Retirement? What’s that?

I calculated that I have at the very least 17 delightful more years of employment before I can retire.  My goal was 55 but unfortunately I am under the federal retirement system called the Federal Employee Retirement System (which sucks) or FERS for short. (source)

With that being said IF I retire with less than 30 years of service prior to 62 5% of my retirement pension will be deducted for each year am under the age of 62.

So, as of right now am trying to see about buying back my active duty time and apply it towards my total years of federal service.  If I am able to do that it means I can retire in about 13 to 14 years putting me at the tender age of 58. However, FERS employees only receive 1% of their base pay for each year they are in federal service.  So, 30% really isn’t a lot unless I put a bulk of my paycheck into my Thrift Savings Plan (TSP) and we all know with inflation and this shitty economy that’s not going to happen.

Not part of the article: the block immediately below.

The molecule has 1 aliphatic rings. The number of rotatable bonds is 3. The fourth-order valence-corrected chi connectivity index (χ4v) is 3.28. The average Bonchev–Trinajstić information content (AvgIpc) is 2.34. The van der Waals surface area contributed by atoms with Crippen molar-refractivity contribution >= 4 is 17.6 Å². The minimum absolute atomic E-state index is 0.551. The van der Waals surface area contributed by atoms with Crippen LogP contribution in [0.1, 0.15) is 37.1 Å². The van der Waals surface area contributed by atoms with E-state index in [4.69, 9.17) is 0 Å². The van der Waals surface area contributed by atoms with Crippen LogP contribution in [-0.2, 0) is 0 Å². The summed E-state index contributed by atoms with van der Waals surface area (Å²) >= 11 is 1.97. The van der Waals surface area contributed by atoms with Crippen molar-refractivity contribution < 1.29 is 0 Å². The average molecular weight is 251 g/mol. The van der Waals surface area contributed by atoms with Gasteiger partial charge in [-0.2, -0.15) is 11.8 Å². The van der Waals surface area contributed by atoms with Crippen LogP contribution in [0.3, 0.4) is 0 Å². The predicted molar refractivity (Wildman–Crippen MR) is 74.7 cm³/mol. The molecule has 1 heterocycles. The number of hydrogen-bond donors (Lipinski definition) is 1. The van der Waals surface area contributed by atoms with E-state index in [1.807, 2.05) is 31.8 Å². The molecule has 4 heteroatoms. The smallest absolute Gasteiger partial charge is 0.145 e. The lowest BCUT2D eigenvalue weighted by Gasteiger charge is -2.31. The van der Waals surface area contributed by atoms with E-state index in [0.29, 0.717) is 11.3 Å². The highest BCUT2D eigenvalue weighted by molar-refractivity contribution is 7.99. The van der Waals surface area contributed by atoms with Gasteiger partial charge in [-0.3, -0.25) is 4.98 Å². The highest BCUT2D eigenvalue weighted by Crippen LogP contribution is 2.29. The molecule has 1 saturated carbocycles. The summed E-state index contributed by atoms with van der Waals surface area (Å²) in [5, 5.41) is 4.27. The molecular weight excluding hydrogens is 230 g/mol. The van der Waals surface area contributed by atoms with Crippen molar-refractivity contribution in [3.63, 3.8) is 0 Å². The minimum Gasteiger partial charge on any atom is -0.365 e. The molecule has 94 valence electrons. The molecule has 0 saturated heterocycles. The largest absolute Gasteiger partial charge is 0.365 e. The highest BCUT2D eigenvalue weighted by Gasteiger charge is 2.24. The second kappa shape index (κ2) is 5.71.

Friends have told me that eventually the pension will go the way of the Do Do Bird, and employees will have to invest instead in some kind of 401k plan.  Now, being a federal employee I am currently in no danger of losing my pension but when I reach 58 or 62 who the hell knows?

Scary to think I’d end up like those Detroit retirees whose pensions were to be frozen.  (source) Sad state of affairs. Perhaps a strong union would help. I feel it’s a travesty to our retirees taking their hard earned money. God only knows what’s in store for my daughter and future grandchildren.  It behooves young people to save NOW for their retirement.  Sock it away in something viable.  Though, when I was in my 20’s I wasn’t too concerned since we seem to think we are all invincible at that age.

If you are a federal employee or interested in becoming employed with the federal government here is some retirement info you can read to see if it’s something you really want to do:

FERS retirement topics:

  • Eligibility – The main eligibility requirements for the common types of retirements.
  • Computation – How your retirement annuity is computed.
  • Creditable Service – Rules showing the civilian and military service that can be used to compute your FERS retirement benefits.
  • Planning and Applying – It’s never too early to start planning for retirement in order to ensure it goes smoothly. Here you will find information to help ensure your retirement starts well.